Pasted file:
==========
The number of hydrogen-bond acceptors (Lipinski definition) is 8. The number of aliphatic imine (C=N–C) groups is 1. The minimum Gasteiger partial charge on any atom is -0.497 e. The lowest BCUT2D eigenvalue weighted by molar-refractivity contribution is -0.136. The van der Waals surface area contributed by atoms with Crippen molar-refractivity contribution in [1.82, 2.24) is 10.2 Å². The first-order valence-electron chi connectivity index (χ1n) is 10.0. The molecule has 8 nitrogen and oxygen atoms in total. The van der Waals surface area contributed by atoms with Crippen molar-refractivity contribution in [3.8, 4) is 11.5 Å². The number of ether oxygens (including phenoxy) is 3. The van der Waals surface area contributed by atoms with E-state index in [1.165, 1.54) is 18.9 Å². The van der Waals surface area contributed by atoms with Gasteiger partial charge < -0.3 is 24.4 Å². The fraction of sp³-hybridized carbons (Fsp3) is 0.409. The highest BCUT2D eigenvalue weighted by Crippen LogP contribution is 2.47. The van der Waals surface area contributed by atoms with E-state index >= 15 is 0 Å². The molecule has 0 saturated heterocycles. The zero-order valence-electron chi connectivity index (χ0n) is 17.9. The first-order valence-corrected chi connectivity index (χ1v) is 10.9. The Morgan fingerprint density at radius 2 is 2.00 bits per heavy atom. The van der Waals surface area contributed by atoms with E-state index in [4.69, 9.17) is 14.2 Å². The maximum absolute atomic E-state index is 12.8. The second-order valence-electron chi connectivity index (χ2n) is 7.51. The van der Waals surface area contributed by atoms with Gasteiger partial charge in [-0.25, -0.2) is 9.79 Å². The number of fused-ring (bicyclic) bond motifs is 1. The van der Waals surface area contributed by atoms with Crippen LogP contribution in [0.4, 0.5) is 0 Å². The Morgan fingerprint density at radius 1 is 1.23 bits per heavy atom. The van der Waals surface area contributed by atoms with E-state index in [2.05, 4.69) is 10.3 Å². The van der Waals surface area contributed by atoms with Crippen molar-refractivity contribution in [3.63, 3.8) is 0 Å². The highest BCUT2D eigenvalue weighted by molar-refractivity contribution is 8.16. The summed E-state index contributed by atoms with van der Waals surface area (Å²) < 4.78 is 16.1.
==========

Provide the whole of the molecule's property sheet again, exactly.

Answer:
The number of hydrogen-bond acceptors (Lipinski definition) is 8. The number of aliphatic imine (C=N–C) groups is 1. The minimum Gasteiger partial charge on any atom is -0.497 e. The lowest BCUT2D eigenvalue weighted by molar-refractivity contribution is -0.136. The van der Waals surface area contributed by atoms with Crippen molar-refractivity contribution in [1.82, 2.24) is 10.2 Å². The first-order valence-electron chi connectivity index (χ1n) is 10.0. The molecule has 8 nitrogen and oxygen atoms in total. The van der Waals surface area contributed by atoms with Crippen molar-refractivity contribution in [3.8, 4) is 11.5 Å². The number of ether oxygens (including phenoxy) is 3. The van der Waals surface area contributed by atoms with E-state index in [1.165, 1.54) is 18.9 Å². The van der Waals surface area contributed by atoms with Gasteiger partial charge < -0.3 is 24.4 Å². The fraction of sp³-hybridized carbons (Fsp3) is 0.409. The highest BCUT2D eigenvalue weighted by Crippen LogP contribution is 2.47. The van der Waals surface area contributed by atoms with E-state index >= 15 is 0 Å². The molecule has 0 saturated heterocycles. The zero-order valence-electron chi connectivity index (χ0n) is 17.9. The first-order valence-corrected chi connectivity index (χ1v) is 10.9. The Morgan fingerprint density at radius 2 is 2.00 bits per heavy atom. The van der Waals surface area contributed by atoms with E-state index in [4.69, 9.17) is 14.2 Å². The maximum absolute atomic E-state index is 12.8. The second-order valence-electron chi connectivity index (χ2n) is 7.51. The van der Waals surface area contributed by atoms with Gasteiger partial charge in [-0.25, -0.2) is 9.79 Å². The number of fused-ring (bicyclic) bond motifs is 1. The van der Waals surface area contributed by atoms with Crippen LogP contribution in [0.4, 0.5) is 0 Å². The Morgan fingerprint density at radius 1 is 1.23 bits per heavy atom. The van der Waals surface area contributed by atoms with E-state index in [2.05, 4.69) is 10.3 Å². The van der Waals surface area contributed by atoms with Crippen molar-refractivity contribution in [3.63, 3.8) is 0 Å². The highest BCUT2D eigenvalue weighted by molar-refractivity contribution is 8.16. The summed E-state index contributed by atoms with van der Waals surface area (Å²) < 4.78 is 16.1.